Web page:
Porpoise find is ‘proof of life’

The porpoise washed up on the beach near Cleveleys
The porpoise washed up on the beach near Cleveleys
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A dead porpoise washed up on the beach at Cleveleys shows how the Irish Sea is flourishing, according to experts.

The harbour porpoise, which looks like a dolphin but is actually a small whale, was found by passerby Gary Foley on the sand opposite Anchorsholme Lane and measured around four feet long.

This looks like it was hit by a boat

Alan Wright, from the Lancashire Wildlife Trust, said: “It proves how much diversity and life we have in the Irish Sea. When something like this porpoise washes up, it’s sad but we get to see what’s in there.”

The washed-up porpoise, found on Tuesday afternoon, was probably swimming with a school of around 10 others, Mr Wright said.

“Unfortunately this looks like it has been hit by a boat,” he said.

“It could have been a shark but it was probably a boat.”

In July, sailor Simon Redfearn filmed a pod of 30 bottlenose dolphins in the sea off the coast of Blackpool, which the council said is proof the resort’s waters are cleaner than ever.

And Mr Wright said that, although the Irish Sea looks murky, the brown colour is actually life-sustaining mud.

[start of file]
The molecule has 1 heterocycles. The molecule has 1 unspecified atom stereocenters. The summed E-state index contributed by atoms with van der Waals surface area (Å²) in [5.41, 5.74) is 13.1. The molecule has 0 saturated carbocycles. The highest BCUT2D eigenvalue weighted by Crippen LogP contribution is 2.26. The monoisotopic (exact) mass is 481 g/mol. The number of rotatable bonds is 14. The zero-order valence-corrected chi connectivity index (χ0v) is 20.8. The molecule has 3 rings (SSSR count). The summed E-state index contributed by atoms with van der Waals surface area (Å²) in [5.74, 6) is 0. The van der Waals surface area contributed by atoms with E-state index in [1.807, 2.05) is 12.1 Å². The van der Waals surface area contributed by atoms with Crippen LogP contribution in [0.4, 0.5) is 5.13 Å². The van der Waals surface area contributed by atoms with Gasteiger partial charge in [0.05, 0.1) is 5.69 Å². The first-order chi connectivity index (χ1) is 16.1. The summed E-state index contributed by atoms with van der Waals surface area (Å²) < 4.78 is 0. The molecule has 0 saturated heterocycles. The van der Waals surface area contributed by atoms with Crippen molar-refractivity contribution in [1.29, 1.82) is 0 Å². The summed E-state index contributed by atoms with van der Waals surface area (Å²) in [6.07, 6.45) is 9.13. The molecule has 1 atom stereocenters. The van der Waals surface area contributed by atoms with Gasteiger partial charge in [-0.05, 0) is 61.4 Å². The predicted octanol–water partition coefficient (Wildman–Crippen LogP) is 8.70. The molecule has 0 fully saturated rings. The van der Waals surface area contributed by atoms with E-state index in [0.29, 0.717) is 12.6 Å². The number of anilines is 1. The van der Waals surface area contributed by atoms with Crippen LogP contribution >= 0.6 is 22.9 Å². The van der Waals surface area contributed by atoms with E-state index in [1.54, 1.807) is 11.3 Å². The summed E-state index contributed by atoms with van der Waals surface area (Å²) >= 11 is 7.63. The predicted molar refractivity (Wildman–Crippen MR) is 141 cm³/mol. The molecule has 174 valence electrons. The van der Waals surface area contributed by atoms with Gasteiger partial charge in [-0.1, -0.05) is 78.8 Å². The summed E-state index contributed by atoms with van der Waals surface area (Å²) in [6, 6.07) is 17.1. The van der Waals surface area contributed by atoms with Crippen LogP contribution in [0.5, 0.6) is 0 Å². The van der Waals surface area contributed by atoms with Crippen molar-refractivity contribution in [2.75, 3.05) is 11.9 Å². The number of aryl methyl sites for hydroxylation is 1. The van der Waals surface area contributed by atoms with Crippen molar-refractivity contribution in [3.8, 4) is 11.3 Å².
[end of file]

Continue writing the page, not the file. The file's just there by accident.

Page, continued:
The Wildlife Trust is planning to show just how vital it is for marine life in the coming months in a new campaign, he said.

Despite the porpoise’s sharp teeth, easily seen in Mr Foley’s snaps [above], an attack on humans would be extremely unlikely, Mr Wright added.

“They don’t tend to attack humans.

“They’re like dolphins, they put up with us or swim around us,” he said.

“They are beautiful animals.”

‘Sad’ porpoise death not linked to whales

The four-feet-long porpoise’s death is not being linked to the washing up of sperm whales across Europe, including three in Skegness, earlier this month.

At least 23 whales have been stranded on coastlines in recent weeks, and experts believe they may have come from the same pod.

However, they washed up on England’s east coast, as well as in Denmark, Germany, and the Netherlands, after swimming south through the North Sea.

That puts them on the opposite site of Britain to Cleveleys and Tuesday’s porpoise, which the Wildlife Trust said was probably hit by a boat.

It isn’t known exactly why the whales washed up, although one theory is they were forced into shallow waters in a hunt for food.

Some of the whales, including three that beached in Lincolnshire, were later taken to landfill sites for disposal.

Alan Wright from the Lancashire Wildlife Trust said he would have liked to see them put back in the sea to sustain other marine life.

Report such beachings by calling 078006520333.